Segregation in prisons – can it be challenged?

What is segregation?

Segregation involves a prisoner being removed from their wing and being put on the segregation unit (often called 'the seg' or 'the block'). There, prisoners will be isolated from the rest of the prison, with a much reduced regime and often only half an hour or so out of their cells each day, during which time they will need to shower, exercise and make telephone calls.

This can be particularly distressing for individuals suffering from mental health problems or at risk of suicide or self-harm. According to a report by the Prisons and Probation Ombudsman ('PPO'), in the year 2013/14 eight prisoners killed themselves in segregation units in England and Wales.

An individual in prison can be segregated for a number of reasons, including their behaviour and the need to keep others safe, while awaiting an adjudication, as a punishment following an adjudication, or for their own protection.

Safeguards for segregation

There are a number of processes and safeguards designed to make sure that the individual remains safe and that there are proper reasons for the use of segregation powers. This should include regular checks by healthcare and a prison chaplain. It should not generally be used for those at risk of suicide or self-harm, although sadly this often happens.

One of the most concerning forms of segregation is for 'Good Order or Discipline', or 'GOoD'. All that is required is that a governor believes that there are reasonable grounds for believing that the prisoner's behaviour is likely to be so disruptive or actually cause disruption to the extent that keeping them on ordinary location is unsafe. There is no time limit for the amount of time someone can be segregated under GOoD. A recent successful Supreme Court case challenged the lack of safeguards, with the court acknowledging that some of the harmful psychological effects of isolation can become irreversible after just 15 days and that lasting personality changes often prevent individuals from successfully readjusting to life within the broader prison population and severely impair their capacity to reintegrate into society when released from prison.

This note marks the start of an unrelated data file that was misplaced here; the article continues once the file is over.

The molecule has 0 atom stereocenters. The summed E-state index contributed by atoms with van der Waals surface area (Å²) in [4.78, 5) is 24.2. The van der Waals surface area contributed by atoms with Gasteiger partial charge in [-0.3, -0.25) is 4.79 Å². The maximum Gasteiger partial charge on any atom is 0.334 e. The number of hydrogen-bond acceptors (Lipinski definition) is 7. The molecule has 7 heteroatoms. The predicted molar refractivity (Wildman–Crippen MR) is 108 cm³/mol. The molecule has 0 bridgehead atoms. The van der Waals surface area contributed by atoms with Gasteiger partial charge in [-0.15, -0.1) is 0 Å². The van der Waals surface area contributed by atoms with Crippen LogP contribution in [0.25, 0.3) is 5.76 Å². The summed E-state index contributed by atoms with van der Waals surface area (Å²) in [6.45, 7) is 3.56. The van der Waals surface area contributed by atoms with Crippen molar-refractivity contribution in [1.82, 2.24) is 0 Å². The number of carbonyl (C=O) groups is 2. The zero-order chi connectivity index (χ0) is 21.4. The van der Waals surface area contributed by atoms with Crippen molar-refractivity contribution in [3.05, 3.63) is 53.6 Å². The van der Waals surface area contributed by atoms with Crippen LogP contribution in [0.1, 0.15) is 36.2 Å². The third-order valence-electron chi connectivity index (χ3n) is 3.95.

The current rules requires that an officer of a managerial grade has to approve the initial segregation decision and then carry out reviews at 72 hours and 14 days, and then at least every 14 days. The Deputy Director for Custody for the prison's area, who is part of the Ministry of Justice, has to review and approve the segregation in time for the 42 day mark, and at least every 42 days thereafter. Where someone has been in segregation for 6 months, their case must be reviewed by the Director of Public Sector Prisons.

Challenging segregation - some practical steps

Because of the broad powers of prisons to use GOoD, it can be hard to challenge. There are a few ways in which prisoners can put themselves in the best position to get off GOoD, and also gather evidence for a legal challenge if necessary.

Prisoners should get the opportunity to comment on their on-going segregation at reviews, which they are entitled to attend in person. They can also write down anything they want to review board to consider, usually by way of an application or complaint (COMP1). The review board should consider the initial reasons for segregation, the behaviour and attitude of the prisoner since the last review, how they are coping with segregation and any mental health or self-harm concerns, and what the prison can do to be taken off the segregation unit, including setting concrete targets. They should also consider whether transfer to another prison is an option. Review boards can be an important opportunity for the prisoner to understand what is happening and put his view across.